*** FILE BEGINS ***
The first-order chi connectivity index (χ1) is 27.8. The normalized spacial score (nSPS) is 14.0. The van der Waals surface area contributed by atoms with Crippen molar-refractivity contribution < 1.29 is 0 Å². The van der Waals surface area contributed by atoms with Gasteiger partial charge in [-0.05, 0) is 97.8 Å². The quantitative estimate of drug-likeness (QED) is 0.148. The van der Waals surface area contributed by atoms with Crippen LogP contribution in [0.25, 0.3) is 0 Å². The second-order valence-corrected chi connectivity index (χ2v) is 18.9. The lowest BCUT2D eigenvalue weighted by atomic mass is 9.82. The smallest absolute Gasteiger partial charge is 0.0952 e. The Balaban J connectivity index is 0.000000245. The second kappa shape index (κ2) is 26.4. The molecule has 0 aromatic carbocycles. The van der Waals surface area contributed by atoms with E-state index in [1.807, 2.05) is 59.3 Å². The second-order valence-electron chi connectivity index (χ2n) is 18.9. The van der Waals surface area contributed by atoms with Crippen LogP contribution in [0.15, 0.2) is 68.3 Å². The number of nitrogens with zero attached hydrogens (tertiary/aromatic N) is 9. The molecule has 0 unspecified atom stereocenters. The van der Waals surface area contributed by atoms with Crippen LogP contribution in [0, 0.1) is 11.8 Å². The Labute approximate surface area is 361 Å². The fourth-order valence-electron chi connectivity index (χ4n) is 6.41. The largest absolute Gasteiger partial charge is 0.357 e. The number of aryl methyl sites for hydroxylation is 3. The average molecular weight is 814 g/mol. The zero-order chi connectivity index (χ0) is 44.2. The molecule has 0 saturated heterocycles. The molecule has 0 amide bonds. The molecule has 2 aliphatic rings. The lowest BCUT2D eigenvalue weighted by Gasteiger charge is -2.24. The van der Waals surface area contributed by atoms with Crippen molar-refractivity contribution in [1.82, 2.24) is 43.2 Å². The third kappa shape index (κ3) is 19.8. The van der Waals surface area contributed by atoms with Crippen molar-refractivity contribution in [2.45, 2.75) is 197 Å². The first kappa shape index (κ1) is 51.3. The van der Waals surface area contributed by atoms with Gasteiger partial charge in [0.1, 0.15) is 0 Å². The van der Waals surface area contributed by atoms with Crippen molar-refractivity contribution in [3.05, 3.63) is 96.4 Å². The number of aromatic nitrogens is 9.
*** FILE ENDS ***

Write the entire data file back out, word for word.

The first-order chi connectivity index (χ1) is 27.8. The normalized spacial score (nSPS) is 14.0. The van der Waals surface area contributed by atoms with Crippen molar-refractivity contribution < 1.29 is 0 Å². The van der Waals surface area contributed by atoms with Gasteiger partial charge in [-0.05, 0) is 97.8 Å². The quantitative estimate of drug-likeness (QED) is 0.148. The van der Waals surface area contributed by atoms with Crippen LogP contribution in [0.25, 0.3) is 0 Å². The second-order valence-corrected chi connectivity index (χ2v) is 18.9. The lowest BCUT2D eigenvalue weighted by atomic mass is 9.82. The smallest absolute Gasteiger partial charge is 0.0952 e. The Balaban J connectivity index is 0.000000245. The second kappa shape index (κ2) is 26.4. The molecule has 0 aromatic carbocycles. The van der Waals surface area contributed by atoms with E-state index in [1.807, 2.05) is 59.3 Å². The second-order valence-electron chi connectivity index (χ2n) is 18.9. The van der Waals surface area contributed by atoms with Crippen LogP contribution in [0.15, 0.2) is 68.3 Å². The number of nitrogens with zero attached hydrogens (tertiary/aromatic N) is 9. The molecule has 0 unspecified atom stereocenters. The van der Waals surface area contributed by atoms with Crippen LogP contribution in [0, 0.1) is 11.8 Å². The Labute approximate surface area is 361 Å². The fourth-order valence-electron chi connectivity index (χ4n) is 6.41. The largest absolute Gasteiger partial charge is 0.357 e. The number of aryl methyl sites for hydroxylation is 3. The average molecular weight is 814 g/mol. The zero-order chi connectivity index (χ0) is 44.2. The molecule has 0 saturated heterocycles. The molecule has 0 amide bonds. The molecule has 2 aliphatic rings. The lowest BCUT2D eigenvalue weighted by Gasteiger charge is -2.24. The van der Waals surface area contributed by atoms with Crippen molar-refractivity contribution in [1.82, 2.24) is 43.2 Å². The third kappa shape index (κ3) is 19.8. The van der Waals surface area contributed by atoms with Crippen molar-refractivity contribution in [2.45, 2.75) is 197 Å². The first kappa shape index (κ1) is 51.3. The van der Waals surface area contributed by atoms with Gasteiger partial charge in [0.1, 0.15) is 0 Å². The van der Waals surface area contributed by atoms with Crippen molar-refractivity contribution in [3.05, 3.63) is 96.4 Å². The number of aromatic nitrogens is 9.